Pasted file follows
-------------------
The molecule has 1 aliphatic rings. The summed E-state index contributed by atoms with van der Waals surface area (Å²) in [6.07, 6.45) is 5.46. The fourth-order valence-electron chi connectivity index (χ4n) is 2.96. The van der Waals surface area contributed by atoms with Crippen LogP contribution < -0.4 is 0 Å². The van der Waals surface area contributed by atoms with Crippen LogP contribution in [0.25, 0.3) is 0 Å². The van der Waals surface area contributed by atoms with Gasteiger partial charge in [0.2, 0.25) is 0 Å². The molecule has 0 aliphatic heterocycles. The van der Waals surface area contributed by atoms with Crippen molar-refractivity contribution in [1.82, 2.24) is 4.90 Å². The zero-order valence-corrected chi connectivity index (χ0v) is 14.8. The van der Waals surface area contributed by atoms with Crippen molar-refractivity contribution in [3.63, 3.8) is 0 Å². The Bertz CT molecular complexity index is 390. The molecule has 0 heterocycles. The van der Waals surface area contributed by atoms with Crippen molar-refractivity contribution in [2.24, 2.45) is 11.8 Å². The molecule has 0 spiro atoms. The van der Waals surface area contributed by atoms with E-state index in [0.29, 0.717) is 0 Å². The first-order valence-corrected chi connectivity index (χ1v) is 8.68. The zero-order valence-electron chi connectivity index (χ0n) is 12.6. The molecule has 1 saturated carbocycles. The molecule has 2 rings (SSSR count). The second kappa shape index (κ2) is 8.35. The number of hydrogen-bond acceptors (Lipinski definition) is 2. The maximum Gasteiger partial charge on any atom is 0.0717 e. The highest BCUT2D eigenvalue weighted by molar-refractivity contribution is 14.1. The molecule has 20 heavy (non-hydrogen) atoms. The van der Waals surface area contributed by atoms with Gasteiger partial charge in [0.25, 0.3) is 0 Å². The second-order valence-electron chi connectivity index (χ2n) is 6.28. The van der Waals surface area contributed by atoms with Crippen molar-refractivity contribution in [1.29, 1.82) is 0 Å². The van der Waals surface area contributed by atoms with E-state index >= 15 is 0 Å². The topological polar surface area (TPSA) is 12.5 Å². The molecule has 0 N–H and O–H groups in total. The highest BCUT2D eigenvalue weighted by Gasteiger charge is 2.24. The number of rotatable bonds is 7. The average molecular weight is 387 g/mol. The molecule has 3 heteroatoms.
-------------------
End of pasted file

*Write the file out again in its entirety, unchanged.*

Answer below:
The molecule has 1 aliphatic rings. The summed E-state index contributed by atoms with van der Waals surface area (Å²) in [6.07, 6.45) is 5.46. The fourth-order valence-electron chi connectivity index (χ4n) is 2.96. The van der Waals surface area contributed by atoms with Crippen LogP contribution < -0.4 is 0 Å². The van der Waals surface area contributed by atoms with Crippen LogP contribution in [0.25, 0.3) is 0 Å². The van der Waals surface area contributed by atoms with Gasteiger partial charge in [0.2, 0.25) is 0 Å². The molecule has 0 aliphatic heterocycles. The van der Waals surface area contributed by atoms with Crippen molar-refractivity contribution in [1.82, 2.24) is 4.90 Å². The zero-order valence-corrected chi connectivity index (χ0v) is 14.8. The van der Waals surface area contributed by atoms with Crippen molar-refractivity contribution in [3.63, 3.8) is 0 Å². The Bertz CT molecular complexity index is 390. The molecule has 0 heterocycles. The van der Waals surface area contributed by atoms with Crippen molar-refractivity contribution in [2.24, 2.45) is 11.8 Å². The molecule has 0 spiro atoms. The van der Waals surface area contributed by atoms with E-state index in [0.29, 0.717) is 0 Å². The first-order valence-corrected chi connectivity index (χ1v) is 8.68. The zero-order valence-electron chi connectivity index (χ0n) is 12.6. The molecule has 1 saturated carbocycles. The molecule has 2 rings (SSSR count). The second kappa shape index (κ2) is 8.35. The number of hydrogen-bond acceptors (Lipinski definition) is 2. The maximum Gasteiger partial charge on any atom is 0.0717 e. The highest BCUT2D eigenvalue weighted by molar-refractivity contribution is 14.1. The molecule has 20 heavy (non-hydrogen) atoms. The van der Waals surface area contributed by atoms with Gasteiger partial charge in [0.25, 0.3) is 0 Å². The second-order valence-electron chi connectivity index (χ2n) is 6.28. The van der Waals surface area contributed by atoms with Crippen molar-refractivity contribution in [1.29, 1.82) is 0 Å². The van der Waals surface area contributed by atoms with E-state index >= 15 is 0 Å². The topological polar surface area (TPSA) is 12.5 Å². The molecule has 0 N–H and O–H groups in total. The highest BCUT2D eigenvalue weighted by Gasteiger charge is 2.24. The number of rotatable bonds is 7. The average molecular weight is 387 g/mol. The molecule has 3 heteroatoms.